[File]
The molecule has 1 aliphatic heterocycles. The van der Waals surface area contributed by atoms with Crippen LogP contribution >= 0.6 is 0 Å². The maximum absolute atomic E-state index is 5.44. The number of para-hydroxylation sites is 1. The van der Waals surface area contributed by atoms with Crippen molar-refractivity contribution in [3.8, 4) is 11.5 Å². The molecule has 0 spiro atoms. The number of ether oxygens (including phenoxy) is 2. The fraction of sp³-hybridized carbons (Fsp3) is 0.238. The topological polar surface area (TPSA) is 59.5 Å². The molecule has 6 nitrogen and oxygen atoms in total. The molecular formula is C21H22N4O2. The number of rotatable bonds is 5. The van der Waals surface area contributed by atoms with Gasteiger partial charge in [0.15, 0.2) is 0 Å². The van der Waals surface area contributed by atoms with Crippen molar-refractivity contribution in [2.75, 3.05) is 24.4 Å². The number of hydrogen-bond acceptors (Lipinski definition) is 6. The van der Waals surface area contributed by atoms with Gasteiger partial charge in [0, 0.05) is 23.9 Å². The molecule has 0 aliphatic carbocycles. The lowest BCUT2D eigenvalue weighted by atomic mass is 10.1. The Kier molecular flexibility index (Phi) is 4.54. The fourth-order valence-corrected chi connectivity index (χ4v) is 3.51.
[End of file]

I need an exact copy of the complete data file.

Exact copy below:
The molecule has 1 aliphatic heterocycles. The van der Waals surface area contributed by atoms with Crippen LogP contribution >= 0.6 is 0 Å². The maximum absolute atomic E-state index is 5.44. The number of para-hydroxylation sites is 1. The van der Waals surface area contributed by atoms with Crippen molar-refractivity contribution in [3.8, 4) is 11.5 Å². The molecule has 0 spiro atoms. The number of ether oxygens (including phenoxy) is 2. The fraction of sp³-hybridized carbons (Fsp3) is 0.238. The topological polar surface area (TPSA) is 59.5 Å². The molecule has 6 nitrogen and oxygen atoms in total. The molecular formula is C21H22N4O2. The number of rotatable bonds is 5. The van der Waals surface area contributed by atoms with Gasteiger partial charge in [0.15, 0.2) is 0 Å². The van der Waals surface area contributed by atoms with Crippen molar-refractivity contribution in [2.75, 3.05) is 24.4 Å². The number of hydrogen-bond acceptors (Lipinski definition) is 6. The van der Waals surface area contributed by atoms with Gasteiger partial charge in [0, 0.05) is 23.9 Å². The molecule has 0 aliphatic carbocycles. The lowest BCUT2D eigenvalue weighted by atomic mass is 10.1. The Kier molecular flexibility index (Phi) is 4.54. The fourth-order valence-corrected chi connectivity index (χ4v) is 3.51.